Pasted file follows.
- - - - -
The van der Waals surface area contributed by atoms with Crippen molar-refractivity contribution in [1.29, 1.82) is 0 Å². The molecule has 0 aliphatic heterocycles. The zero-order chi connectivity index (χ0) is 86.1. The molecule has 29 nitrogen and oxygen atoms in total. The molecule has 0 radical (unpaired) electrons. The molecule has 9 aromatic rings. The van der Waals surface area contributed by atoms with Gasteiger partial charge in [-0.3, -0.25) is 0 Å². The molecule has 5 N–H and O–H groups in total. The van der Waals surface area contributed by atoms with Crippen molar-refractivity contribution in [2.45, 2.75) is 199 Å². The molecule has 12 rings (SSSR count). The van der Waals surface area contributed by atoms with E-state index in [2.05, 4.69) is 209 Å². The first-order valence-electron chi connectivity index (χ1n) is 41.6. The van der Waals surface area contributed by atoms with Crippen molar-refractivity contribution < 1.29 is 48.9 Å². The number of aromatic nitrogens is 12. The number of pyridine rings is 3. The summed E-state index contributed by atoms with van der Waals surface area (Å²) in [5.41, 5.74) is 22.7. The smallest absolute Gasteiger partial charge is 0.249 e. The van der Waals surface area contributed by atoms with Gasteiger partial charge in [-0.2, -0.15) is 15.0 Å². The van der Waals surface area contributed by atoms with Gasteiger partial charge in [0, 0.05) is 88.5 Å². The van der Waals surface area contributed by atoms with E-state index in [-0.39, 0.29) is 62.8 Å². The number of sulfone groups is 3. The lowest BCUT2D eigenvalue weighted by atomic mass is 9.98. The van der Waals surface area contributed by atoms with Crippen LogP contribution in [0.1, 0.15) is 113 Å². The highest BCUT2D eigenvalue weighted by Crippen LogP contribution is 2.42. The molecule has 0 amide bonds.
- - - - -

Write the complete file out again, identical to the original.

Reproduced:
The van der Waals surface area contributed by atoms with Crippen molar-refractivity contribution in [1.29, 1.82) is 0 Å². The molecule has 0 aliphatic heterocycles. The zero-order chi connectivity index (χ0) is 86.1. The molecule has 29 nitrogen and oxygen atoms in total. The molecule has 0 radical (unpaired) electrons. The molecule has 9 aromatic rings. The van der Waals surface area contributed by atoms with Gasteiger partial charge in [-0.3, -0.25) is 0 Å². The molecule has 5 N–H and O–H groups in total. The van der Waals surface area contributed by atoms with Crippen molar-refractivity contribution in [2.45, 2.75) is 199 Å². The molecule has 12 rings (SSSR count). The van der Waals surface area contributed by atoms with E-state index in [2.05, 4.69) is 209 Å². The first-order valence-electron chi connectivity index (χ1n) is 41.6. The van der Waals surface area contributed by atoms with Crippen molar-refractivity contribution < 1.29 is 48.9 Å². The number of aromatic nitrogens is 12. The number of pyridine rings is 3. The summed E-state index contributed by atoms with van der Waals surface area (Å²) in [5.41, 5.74) is 22.7. The smallest absolute Gasteiger partial charge is 0.249 e. The van der Waals surface area contributed by atoms with Gasteiger partial charge in [-0.2, -0.15) is 15.0 Å². The van der Waals surface area contributed by atoms with Gasteiger partial charge in [0, 0.05) is 88.5 Å². The van der Waals surface area contributed by atoms with E-state index in [-0.39, 0.29) is 62.8 Å². The number of sulfone groups is 3. The lowest BCUT2D eigenvalue weighted by atomic mass is 9.98. The van der Waals surface area contributed by atoms with Crippen LogP contribution in [0.1, 0.15) is 113 Å². The highest BCUT2D eigenvalue weighted by Crippen LogP contribution is 2.42. The molecule has 0 amide bonds.